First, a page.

Subject Terms: business, business conditions, business ownership, businesses, economic activity, economic development, economic growth, economic indicators, educational programs, entrepreneurs, financial support, government programs, investments, investors, management, market economy, risk, small businesses, startup companies, startup costs
Smallest Geographic Unit: country
Geographic Coverage: Argentina, Australia, Belgium, Brazil, Canada, Chile, China (Peoples Republic), Croatia, Denmark, Finland, France, Germany, Global, Greece, Hong Kong, Hungary, Iceland, India, Ireland, Israel, Italy, Japan, Mexico, Netherlands, New Zealand, Northern Ireland, Norway, Portugal, Scotland, Singapore, Slovenia, South Africa, South Korea, Spain, Sweden, Switzerland, Taiwan, Thailand, Uganda, United Kingdom, United States, Venezuela
Date of Collection:
Unit of Observation: individual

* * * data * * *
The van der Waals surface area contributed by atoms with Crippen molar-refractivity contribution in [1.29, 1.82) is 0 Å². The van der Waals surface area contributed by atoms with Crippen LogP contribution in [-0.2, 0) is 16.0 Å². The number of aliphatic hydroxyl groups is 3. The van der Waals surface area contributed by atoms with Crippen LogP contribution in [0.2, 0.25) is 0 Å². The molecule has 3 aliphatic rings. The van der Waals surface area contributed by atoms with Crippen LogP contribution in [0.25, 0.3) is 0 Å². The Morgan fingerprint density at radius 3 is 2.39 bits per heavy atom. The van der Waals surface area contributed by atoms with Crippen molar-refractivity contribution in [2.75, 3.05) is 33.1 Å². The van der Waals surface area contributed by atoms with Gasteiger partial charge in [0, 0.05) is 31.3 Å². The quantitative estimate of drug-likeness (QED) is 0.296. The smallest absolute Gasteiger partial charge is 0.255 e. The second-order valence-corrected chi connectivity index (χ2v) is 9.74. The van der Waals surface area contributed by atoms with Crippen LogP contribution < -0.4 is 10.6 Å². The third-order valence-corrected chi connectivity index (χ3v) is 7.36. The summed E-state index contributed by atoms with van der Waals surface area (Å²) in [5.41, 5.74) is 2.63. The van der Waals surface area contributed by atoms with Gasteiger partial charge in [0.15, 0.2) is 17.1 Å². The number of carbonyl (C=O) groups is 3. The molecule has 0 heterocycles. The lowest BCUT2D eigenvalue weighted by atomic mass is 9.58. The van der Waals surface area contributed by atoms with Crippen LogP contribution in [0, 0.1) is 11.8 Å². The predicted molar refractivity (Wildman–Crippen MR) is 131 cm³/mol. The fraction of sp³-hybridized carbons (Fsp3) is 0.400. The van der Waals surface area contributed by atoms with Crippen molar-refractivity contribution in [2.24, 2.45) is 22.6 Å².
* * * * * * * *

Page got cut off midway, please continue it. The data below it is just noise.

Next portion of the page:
Universe: The universe included 4,685 experts from over 38 countries and 3 subnational regions: Hong Kong, Shenzhen (China), and Taiwan.
Data Types: survey data
Data Collection Notes:
In the surveys most of the interview schedules used a standardized 5 point scale, but in the year 2000 administration there were several national teams that employed a 7 point response scale. In order to consolidate all data to provide a harmonized range of values, the data producer converted these to the same range of values with 7 points instead of 5 points: 1.00, 1.67, 2.33, 3.00, 3.67, 4.33, and 5.00.
Sample: Convenience sample.
Weight: All case weights were set to 1.00.
Mode of Data Collection: face-to-face interview, mail questionnaire, on-site questionnaire
Original ICPSR Release: 2009-06-26